“Heaven forbid! They seem to be flying about in the air with other germs, and have found a sort of nidus among my melancholy fancies. Nobody really holds them. They bear the same relation to real belief as walking on the head for a show does to running away from an explosion or walking fast to catch the train.”
THE MODERN HEP! HEP! HEP!
To discern likeness amidst diversity, it is well known, does not require so fine a mental edge as the discerning of diversity amidst general sameness. The primary rough classification depends on the prominent resemblances of things: the progress is towards finer and finer discrimination according to minute differences. Yet even at this stage of European culture one’s attention is continually drawn to the prevalence of that grosser mental sloth which makes people dull to the most ordinary prompting of comparison—the bringing things together because of their likeness. The same motives, the same ideas, the same practices, are alternately admired and abhorred, lauded and denounced, according to their association with superficial differences, historical or actually social: even learned writers treating of great subjects often show an attitude of mind not greatly superior in its logic to that of the frivolous fine lady who is indignant at the frivolity of her maid.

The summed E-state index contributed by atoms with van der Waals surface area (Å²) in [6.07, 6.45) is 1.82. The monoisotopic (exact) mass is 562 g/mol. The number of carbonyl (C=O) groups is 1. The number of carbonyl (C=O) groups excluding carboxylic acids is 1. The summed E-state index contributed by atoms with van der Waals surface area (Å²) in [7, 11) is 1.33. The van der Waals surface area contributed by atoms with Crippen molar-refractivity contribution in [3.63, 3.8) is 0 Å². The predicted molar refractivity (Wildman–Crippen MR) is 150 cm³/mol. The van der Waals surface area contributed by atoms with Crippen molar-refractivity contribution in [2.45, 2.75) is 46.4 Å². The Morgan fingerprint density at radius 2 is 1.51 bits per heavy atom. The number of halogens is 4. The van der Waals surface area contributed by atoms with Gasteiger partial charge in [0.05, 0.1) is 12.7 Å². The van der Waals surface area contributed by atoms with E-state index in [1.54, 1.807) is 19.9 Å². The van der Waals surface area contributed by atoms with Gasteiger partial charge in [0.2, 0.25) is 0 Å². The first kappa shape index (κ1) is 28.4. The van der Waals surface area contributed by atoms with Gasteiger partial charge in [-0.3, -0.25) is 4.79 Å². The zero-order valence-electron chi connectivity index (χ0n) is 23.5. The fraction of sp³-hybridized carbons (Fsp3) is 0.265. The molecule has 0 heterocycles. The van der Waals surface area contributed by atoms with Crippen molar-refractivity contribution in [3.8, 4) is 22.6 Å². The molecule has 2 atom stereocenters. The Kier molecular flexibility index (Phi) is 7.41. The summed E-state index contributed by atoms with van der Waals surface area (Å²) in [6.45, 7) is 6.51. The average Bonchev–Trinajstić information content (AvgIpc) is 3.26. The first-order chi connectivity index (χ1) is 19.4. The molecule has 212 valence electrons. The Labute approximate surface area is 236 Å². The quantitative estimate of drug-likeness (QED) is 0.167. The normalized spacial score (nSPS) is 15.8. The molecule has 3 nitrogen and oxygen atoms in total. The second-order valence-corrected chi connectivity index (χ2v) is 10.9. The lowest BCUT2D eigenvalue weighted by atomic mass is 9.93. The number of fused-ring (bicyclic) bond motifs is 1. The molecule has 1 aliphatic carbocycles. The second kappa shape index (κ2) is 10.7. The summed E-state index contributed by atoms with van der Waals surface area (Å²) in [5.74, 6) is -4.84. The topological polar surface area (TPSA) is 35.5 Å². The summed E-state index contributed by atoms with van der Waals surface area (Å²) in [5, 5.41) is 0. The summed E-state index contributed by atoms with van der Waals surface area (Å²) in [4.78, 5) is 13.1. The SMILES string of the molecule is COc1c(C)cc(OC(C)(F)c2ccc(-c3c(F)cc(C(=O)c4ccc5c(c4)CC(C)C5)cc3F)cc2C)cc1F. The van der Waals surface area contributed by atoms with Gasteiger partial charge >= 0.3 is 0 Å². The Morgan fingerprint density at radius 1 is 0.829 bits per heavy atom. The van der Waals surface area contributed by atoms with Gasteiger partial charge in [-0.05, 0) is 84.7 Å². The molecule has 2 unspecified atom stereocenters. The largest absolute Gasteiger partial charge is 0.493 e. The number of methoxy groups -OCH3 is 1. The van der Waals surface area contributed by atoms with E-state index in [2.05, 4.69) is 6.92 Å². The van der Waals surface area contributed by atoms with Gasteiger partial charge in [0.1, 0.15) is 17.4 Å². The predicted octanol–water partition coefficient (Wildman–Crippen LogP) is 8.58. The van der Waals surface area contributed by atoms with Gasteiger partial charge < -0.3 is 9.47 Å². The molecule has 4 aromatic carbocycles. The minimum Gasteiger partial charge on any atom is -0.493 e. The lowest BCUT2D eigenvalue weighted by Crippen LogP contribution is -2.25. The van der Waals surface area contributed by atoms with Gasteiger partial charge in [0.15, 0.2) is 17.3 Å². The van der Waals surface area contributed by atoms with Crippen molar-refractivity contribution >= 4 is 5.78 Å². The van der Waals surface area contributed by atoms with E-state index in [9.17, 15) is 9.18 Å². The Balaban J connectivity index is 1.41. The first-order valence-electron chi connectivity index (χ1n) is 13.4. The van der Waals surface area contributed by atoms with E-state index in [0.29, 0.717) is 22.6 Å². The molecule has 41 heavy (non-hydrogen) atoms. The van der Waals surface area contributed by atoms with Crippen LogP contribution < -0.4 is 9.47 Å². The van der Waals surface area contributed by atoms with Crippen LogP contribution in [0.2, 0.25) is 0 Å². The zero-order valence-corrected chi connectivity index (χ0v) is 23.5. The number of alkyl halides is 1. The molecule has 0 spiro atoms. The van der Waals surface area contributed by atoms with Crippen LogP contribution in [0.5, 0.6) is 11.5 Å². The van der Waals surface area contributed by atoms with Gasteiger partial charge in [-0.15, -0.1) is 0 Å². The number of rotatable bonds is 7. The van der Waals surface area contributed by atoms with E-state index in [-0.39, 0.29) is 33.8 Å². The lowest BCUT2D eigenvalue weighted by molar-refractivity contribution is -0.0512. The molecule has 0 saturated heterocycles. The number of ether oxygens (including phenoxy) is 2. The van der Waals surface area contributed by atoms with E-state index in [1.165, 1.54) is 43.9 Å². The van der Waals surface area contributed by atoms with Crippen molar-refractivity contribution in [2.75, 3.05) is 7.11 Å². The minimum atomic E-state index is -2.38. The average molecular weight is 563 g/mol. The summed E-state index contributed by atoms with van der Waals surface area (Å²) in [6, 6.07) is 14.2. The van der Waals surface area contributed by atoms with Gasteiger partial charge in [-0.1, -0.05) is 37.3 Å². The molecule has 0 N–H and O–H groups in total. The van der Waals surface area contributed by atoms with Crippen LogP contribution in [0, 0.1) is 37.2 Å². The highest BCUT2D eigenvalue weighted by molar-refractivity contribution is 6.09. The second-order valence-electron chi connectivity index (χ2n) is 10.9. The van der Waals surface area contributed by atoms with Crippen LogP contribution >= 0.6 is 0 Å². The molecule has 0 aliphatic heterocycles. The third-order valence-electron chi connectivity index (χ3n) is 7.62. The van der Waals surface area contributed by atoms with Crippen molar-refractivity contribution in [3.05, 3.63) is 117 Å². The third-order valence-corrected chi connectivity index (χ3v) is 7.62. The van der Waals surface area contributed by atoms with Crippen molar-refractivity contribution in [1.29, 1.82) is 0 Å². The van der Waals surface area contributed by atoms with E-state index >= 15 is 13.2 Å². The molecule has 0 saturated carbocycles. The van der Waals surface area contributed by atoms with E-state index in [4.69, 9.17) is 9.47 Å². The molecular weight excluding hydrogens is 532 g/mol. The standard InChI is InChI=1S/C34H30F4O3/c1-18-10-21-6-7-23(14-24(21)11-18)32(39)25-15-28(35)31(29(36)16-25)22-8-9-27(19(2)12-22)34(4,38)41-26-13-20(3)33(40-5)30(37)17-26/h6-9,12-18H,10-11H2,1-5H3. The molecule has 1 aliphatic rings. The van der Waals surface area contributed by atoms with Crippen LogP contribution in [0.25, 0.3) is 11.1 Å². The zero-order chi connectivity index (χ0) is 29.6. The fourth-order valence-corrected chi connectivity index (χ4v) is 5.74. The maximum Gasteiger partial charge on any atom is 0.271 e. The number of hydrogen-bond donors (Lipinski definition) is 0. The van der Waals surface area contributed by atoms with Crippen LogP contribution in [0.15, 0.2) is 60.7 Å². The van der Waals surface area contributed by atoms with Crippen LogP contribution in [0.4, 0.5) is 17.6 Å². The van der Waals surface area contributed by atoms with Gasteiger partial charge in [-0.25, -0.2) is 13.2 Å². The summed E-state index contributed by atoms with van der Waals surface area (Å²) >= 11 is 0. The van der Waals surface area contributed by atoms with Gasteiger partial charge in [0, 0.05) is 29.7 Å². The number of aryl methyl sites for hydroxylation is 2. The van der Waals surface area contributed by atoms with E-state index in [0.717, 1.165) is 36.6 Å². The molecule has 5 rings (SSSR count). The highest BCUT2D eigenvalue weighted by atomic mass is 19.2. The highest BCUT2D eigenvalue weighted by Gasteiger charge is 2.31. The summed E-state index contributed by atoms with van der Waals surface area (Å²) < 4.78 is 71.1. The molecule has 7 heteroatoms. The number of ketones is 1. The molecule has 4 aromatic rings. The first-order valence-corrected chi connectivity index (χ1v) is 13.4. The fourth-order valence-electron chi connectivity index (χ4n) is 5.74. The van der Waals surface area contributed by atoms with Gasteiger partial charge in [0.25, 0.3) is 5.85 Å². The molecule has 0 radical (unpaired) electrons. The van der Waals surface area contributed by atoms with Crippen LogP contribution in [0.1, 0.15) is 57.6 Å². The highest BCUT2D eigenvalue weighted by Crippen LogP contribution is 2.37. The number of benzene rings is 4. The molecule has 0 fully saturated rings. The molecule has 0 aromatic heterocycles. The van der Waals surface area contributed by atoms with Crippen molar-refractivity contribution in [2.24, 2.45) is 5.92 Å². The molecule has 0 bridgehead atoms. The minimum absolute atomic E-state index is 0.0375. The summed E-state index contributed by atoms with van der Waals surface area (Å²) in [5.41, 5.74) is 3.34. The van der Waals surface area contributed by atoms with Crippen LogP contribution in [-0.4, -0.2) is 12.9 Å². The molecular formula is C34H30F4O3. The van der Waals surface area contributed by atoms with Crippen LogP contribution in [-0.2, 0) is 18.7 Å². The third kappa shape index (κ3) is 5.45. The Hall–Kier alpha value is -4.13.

To take only the subject of the Jews: it would be difficult to find a form of bad reasoning about them which has not been heard in conversation or been admitted to the dignity of print; but the neglect of resemblances is a common property of dulness which unites all the various points of view—the prejudiced, the puerile, the spiteful, and the abysmally ignorant.
That the preservation of national memories is an element and a means of national greatness, that their revival is a sign of reviving nationality, that every heroic defender, every patriotic restorer, has been inspired by such memories and has made them his watchword, that even such a corporate existence as that of a Roman legion or an English regiment has been made valorous by memorial standards,—these are the glorious commonplaces of historic teaching at our public schools and universities, being happily ingrained in Greek and Latin classics. They have also been impressed on the world by conspicuous modern instances. That there is a free modern Greece is due—through all infiltration of other than Greek blood—to the presence of ancient Greece in the consciousness of European men; and every speaker would feel his point safe if he were to praise Byron’s devotion to a cause made glorious by ideal identification with the past; hardly so, if he were to insist that the Greeks were not to be helped further because their history shows that they were anciently unsurpassed in treachery and lying, and that many modern Greeks are highly disreputable characters, while others are